"Blue-Water Empire" is Robert Holland's magnificent narrative of Britain's military and cultural ties with the Mediterranean Sea, in the style of the epic naval histories of N. A. M. Rodger. Britain has been a major presence in the Mediterranean from the Battle of the Nile to the end of empire, as both a military and a colonising force on the islands and coastlines of the sea. Robert Holland traces the fascinating story of that presence, from its legacies in culture, language and law to the Mediterranean's own influence on Britain. Evoking the conflicts and contrasts between British and local societies caught up in dramatic events, as well as their mutual resilience under pressure, "Blue Water Empire" charts with vigour, flair and clarity the British experience in the Mediterranean in the age of empire. Reviews: "An important corrective to current historical amnesia...the definitive account of Anglo-Mediterranean history for years to come". (Amanda Foreman, "New Statesman"). "A rich and readable account of the British in the Middle Sea...As Holland's learned, lucid and enjoyable work makes clear, many British politicians saw the Mediterranean as the pre-eminent global strategic arena, representing the key to victory in Europe and Asia".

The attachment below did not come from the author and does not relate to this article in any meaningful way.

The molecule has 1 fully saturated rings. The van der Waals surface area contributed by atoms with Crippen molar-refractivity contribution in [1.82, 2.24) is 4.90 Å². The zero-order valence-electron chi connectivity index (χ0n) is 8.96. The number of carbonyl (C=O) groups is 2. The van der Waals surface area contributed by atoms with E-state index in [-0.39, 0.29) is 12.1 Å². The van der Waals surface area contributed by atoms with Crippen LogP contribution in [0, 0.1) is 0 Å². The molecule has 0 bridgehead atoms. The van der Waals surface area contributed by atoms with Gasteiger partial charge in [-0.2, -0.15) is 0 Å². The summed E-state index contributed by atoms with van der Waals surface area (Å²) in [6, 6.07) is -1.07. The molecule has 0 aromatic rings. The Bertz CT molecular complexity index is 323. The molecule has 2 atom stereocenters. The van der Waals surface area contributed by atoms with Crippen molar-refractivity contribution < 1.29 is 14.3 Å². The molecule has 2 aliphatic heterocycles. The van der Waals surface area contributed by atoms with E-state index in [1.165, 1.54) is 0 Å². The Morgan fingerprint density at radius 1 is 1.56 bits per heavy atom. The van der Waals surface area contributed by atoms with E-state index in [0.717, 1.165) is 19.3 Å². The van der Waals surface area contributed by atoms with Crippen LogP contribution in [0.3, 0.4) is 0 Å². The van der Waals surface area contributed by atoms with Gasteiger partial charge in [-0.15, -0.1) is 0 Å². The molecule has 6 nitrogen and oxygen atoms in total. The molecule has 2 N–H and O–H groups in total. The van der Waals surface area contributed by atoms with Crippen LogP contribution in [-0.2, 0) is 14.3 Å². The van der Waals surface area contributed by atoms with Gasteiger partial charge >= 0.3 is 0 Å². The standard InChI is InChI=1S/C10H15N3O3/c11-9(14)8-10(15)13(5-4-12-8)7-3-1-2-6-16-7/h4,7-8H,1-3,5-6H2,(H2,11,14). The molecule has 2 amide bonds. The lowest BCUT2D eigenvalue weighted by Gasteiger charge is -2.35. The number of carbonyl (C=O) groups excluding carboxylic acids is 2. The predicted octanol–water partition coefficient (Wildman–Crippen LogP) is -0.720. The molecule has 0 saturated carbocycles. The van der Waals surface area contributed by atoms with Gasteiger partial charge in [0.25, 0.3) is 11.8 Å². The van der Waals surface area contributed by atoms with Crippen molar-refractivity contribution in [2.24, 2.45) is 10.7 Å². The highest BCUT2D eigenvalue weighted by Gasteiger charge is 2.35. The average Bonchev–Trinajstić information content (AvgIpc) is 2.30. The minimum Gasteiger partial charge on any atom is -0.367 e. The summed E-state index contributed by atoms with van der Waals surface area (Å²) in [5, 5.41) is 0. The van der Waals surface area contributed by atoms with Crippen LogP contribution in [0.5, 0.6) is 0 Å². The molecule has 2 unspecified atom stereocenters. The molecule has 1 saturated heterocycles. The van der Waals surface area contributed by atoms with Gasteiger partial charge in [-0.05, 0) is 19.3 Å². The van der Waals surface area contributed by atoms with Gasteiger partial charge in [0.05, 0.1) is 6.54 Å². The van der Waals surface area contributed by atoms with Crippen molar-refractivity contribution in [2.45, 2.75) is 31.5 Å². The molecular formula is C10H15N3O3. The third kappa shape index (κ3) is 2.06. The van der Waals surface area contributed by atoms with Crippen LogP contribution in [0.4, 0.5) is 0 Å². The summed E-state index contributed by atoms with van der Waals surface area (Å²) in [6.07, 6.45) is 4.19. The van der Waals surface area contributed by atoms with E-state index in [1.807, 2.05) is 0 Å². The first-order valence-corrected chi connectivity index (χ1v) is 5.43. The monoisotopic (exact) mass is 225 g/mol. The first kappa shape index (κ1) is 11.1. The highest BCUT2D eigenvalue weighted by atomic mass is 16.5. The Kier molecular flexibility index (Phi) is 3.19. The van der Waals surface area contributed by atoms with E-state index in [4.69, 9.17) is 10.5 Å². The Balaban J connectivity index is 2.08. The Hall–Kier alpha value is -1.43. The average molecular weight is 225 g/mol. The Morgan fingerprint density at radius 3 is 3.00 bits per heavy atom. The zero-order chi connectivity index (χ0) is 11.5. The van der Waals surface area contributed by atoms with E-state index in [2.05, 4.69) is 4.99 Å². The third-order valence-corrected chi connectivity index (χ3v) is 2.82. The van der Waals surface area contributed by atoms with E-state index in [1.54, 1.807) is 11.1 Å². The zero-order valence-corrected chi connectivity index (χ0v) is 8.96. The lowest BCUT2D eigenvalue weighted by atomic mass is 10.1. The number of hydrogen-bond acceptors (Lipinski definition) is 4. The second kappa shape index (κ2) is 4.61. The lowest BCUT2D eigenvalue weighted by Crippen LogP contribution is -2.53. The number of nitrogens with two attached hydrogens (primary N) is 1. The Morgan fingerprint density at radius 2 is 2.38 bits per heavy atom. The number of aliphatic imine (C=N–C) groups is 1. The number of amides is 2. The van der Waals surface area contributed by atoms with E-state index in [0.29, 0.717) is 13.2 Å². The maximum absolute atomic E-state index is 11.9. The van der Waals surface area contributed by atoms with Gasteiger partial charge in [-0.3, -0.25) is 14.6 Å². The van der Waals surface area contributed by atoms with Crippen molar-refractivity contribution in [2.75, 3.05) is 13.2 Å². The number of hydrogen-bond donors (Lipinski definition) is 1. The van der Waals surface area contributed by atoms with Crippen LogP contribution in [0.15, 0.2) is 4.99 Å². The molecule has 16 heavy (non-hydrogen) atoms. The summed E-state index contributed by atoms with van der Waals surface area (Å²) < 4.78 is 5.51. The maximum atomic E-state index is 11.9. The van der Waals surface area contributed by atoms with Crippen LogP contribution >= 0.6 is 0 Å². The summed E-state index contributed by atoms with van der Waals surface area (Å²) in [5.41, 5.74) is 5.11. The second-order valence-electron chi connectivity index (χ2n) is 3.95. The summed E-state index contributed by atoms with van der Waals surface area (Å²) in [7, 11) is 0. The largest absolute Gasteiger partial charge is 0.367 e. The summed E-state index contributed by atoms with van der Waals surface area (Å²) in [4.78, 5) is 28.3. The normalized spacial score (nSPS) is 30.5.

(Dominic Sandbrook, "Sunday Times"). "This is an important subject, and it has never before been drawn together into a single coherent narrative..."Blue-Water Empire" puts the land, not the sea, at the heart of the story". ("Literary Review"). "Robert Holland's masterly history of the Mediterranean is a pleasure to read. "Blue-Water Empire" shows how Britain's mastery of the Middle Sea shaped the modern world, whilst reminding us how profoundly the Mediterranean has influenced the British". (Simon Ball (author of "The Bitter Sea: The Struggle for Mastery in the Mediterranean", 1935-1949)). "Lively and absorbing". (Philip Mansel, "Spectator"). About the author: Robert Holland is one of the world's leading historians of the Mediterranean and the author of "Britain and the Revolt in Cyprus", 1954-59, and (with Diana Markides) "The British and the Hellenes: Struggles for Mastery in the Eastern Mediterranean", 1850-1960. He holds professorial positions at the Centre for Hellenic Studies in King's College London and the Institute of Commonwealth Studies in the same University.
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